Mandibular Cyst Removal from the Viewpoint of a Dental Patient

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Last winter, a routine X-ray at the dentist’s office revealed a Mandibular cyst in my upper jaw that would need to be surgically removed...

Mandibular Cysts are Easily Treatable by Surgical Removal

It was a difficult fall and winter in terms of my dental care. An upper molar caused problems and my right cheek swelled up rather drastically and unexpectedly overnight. An impromptu visit to my dentist revealed I had an infected root, and that I would require a root canal.

The dentist opened-up the tooth and drained the abscess, prescribed an antibiotic for me to take and instructed me to come back in 5 days to continue with the procedure.

At the five day request, I returned. Upon examining the tooth he indicated that there was still infection present, which he flushed-out again. He added two more antibiotics; a 10-day regimen, and asked me to return when these medications were finished. These were very strong antibiotics and he indicated that if these didn't work, I might be required to spend an overnight in the hospital with an IV of antibiotics, pointing out that the root canal procedure cannot continue until the infection is halted.

Nearing the end of the 10-prescription, the winter weather turned severe and I was unable to get to the dentist's office (and as it turned out, he was also unable to get there himself due to a massive snowstorm) so I ended up having to wait several days beyond the end-of-prescription to resume the procedure. Essentially, off of antibiotics and susceptible to getting another infection due to this tooth being 'open' to drain. There was no pain because the root had been extracted, but the tooth cannot be sealed or closed-off until the infection inside of the tooth and up through the end of the tooth's structure had ceased.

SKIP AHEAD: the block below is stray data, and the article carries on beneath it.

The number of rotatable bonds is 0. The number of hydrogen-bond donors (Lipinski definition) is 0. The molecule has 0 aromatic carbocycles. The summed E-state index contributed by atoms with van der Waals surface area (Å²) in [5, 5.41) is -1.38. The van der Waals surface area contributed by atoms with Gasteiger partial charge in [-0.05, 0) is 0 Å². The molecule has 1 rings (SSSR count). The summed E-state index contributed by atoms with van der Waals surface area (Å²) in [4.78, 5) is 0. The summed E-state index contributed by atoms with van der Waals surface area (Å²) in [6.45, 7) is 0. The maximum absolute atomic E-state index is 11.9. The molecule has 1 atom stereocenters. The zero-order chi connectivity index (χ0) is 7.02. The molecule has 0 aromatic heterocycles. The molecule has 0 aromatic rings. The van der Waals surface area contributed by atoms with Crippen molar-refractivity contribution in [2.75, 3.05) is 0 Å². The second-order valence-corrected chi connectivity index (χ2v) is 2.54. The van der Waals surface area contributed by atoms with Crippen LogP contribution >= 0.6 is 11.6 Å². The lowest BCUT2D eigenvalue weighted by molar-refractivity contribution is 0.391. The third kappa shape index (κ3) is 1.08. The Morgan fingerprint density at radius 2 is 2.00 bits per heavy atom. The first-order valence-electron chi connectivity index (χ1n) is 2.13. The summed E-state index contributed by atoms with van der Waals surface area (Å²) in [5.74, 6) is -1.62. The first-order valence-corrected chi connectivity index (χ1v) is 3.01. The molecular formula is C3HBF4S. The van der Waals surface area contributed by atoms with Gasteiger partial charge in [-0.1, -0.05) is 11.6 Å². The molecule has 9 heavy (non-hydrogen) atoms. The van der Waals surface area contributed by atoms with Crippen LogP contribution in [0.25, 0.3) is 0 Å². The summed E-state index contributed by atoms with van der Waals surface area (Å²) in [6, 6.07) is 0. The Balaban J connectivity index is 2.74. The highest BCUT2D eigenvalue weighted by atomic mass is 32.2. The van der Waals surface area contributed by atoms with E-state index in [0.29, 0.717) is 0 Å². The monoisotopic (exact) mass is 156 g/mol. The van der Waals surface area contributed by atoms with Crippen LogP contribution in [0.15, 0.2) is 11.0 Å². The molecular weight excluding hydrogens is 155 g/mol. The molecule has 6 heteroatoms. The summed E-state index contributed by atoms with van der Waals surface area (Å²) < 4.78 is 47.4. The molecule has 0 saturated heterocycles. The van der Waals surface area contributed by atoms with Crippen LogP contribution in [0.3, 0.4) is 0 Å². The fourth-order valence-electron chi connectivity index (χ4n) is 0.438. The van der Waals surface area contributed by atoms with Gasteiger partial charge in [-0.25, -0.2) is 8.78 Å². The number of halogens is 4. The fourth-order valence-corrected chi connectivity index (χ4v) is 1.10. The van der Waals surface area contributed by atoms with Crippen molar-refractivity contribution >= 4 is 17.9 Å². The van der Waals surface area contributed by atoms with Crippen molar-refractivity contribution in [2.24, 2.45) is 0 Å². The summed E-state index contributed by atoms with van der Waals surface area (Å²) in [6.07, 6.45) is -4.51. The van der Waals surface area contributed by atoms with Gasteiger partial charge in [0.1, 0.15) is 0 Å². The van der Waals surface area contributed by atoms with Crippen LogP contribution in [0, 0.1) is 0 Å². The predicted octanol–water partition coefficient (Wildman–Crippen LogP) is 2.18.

I finally got back in to the dentist some four days after the antibiotics had been exhausted, and the infection was in fact, halted. But I had an inquiry into another matter that revealed itself in the previous day or so. Even though the swelling had gone down on my cheek and ear and I felt fine, there was the new development in the form of a bulbous lump near where the root canal was being performed, one tooth further back. I could feel it against my cheek, and with my tongue. I couldn't really see it in the mirror though. He palpated the area with a finger and revealed that there was an abscess coming out from under the gum-line. It was an unrelated but also another potentially serious issue. An X-ray was taken (shown below) and this revealed a Mandibular Cyst in the upper mandible.

Mandibular Cyst as seen in an X-Ray Image

X-ray of mandibular cyst. Two views, second image has wire probe inserted

(both images of the same site; 2nd image has a wire probe inserted for identifying the cyst parameters, arrows and outline by author)

Upon comparing the above X-Ray image with another scan taken several years earlier, only a very mild suggestion of a cyst wall was visible, and smaller. Yet another X-ray two years old showed absolutely no trace of this cyst development. So this started to develop about three years ago, but didn't become a problem until last winter.

There are many dozens of scientific papers written on the subject of Mandibular cysts, their pathology and treatment posted on the web for professional peer review so I won’t go into explaining or even pretend to understanding any of it. But here is what I was told;